The government indicated a willingness to support the UN Declaration on the Rights of Indigenous Peoples. Asylum-seekers were put at risk of persecution by the passenger screening process of the new Immigration Act. Maori were disproportionally represented both among those arrested and processed by the criminal justice system and among prisoners.
Indigenous Peoples’ rights
In its Universal Periodic Review (UPR) in July, the government stated that it “would like to move to support” the UN Declaration on the Rights of Indigenous Peoples as long as it did not interfere with the current domestic framework for resolving Indigenous Peoples’ rights claims.
Concerns were raised that Maori were being discriminated against by the Foreshore and Seabed Act 2004, which was passed to settle Maori’s claim to foreshore and seabed title. These concerns prompted the establishment of an independent Ministerial Review Panel which recommended that the Act be repealed and new legislation drafted. Maori rights under the Treaty of Waitangi required new legislation to be enforced.
Refugees and asylum-seekers
In November, the Immigration Act came into force, incorporating the passenger processing system. The Act empowered the chief executive of the Immigration Department to refuse a person permission to board an aircraft to travel to New Zealand without giving a reason. This could expose asylum-seekers to harm if they were at risk of persecution in their own countries. The Act also denied failed applicants access to judicial review.
In September, the Department of Corrections announced that it would be introducing bunk beds in 2010 on a permanent basis even though they already had 21 per cent of beds in shared cells, in contravention of international standards on the treatment of prisoners. In July the Department of Corrections announced that prison cells built from modified shipping containers would be incorporated into the prison system from March 2010 to cope with rising prisoner numbers.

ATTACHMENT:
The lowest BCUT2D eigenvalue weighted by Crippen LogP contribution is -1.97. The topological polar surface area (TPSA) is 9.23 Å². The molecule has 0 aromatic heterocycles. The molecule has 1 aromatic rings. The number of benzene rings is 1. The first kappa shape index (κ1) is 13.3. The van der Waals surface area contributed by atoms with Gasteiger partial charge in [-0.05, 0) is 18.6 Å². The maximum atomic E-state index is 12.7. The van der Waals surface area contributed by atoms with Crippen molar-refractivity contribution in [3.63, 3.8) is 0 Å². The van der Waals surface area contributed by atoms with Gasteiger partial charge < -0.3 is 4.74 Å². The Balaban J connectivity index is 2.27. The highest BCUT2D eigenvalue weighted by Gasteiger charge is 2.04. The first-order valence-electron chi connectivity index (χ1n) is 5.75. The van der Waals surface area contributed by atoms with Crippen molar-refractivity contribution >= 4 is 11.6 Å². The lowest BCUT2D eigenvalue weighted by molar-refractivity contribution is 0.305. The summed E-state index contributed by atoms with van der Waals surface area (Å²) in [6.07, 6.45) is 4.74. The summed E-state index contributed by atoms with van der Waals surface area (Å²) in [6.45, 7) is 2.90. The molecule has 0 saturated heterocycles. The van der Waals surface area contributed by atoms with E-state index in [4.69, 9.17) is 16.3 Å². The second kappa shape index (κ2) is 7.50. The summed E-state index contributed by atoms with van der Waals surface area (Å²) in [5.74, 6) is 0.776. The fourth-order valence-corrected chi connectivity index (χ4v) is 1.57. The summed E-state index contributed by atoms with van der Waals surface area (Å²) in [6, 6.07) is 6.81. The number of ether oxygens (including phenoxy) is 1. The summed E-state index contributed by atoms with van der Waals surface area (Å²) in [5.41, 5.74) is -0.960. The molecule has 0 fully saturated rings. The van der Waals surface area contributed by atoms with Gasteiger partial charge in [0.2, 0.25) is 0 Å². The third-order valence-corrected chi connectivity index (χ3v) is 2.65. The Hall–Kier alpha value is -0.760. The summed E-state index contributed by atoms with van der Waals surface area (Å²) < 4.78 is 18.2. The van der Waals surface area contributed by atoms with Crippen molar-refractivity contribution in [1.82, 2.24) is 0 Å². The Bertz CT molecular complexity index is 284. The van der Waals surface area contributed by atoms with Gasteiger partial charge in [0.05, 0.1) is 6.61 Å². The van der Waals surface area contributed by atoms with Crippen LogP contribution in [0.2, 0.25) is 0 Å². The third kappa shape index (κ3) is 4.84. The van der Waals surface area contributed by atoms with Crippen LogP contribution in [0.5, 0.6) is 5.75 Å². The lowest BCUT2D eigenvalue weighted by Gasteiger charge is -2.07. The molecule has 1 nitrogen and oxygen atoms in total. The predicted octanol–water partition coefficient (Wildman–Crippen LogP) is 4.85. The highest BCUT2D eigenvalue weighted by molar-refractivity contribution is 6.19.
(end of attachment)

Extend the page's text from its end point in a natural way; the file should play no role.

The Corrections (Contract Management of Prisons) Amendment Act 2009 allowed for the privatization of prisons. Concerns were raised about the possible reduction of accountability that could occur within privately managed prisons.
There were disproportionately high numbers of Maori arrested, processed by the criminal justice system and imprisoned.
Legal, constitutional or institutional developments
During its UPR, the Government indicated that it would ratify the Optional Protocol to the UN Convention on the Rights of the Child and become a party to the International Convention for the Protection of All Persons from Enforced Disappearance.
The New Zealand Bill of Rights Act 1990 (BORA) did not have protected legal status, which allowed for the possible enactment of legislation contrary to its provisions. The BORA did not incorporate all the rights provided in the International Covenant on Civil and Political Rights or the International Covenant on Economic, Social and Cultural Rights.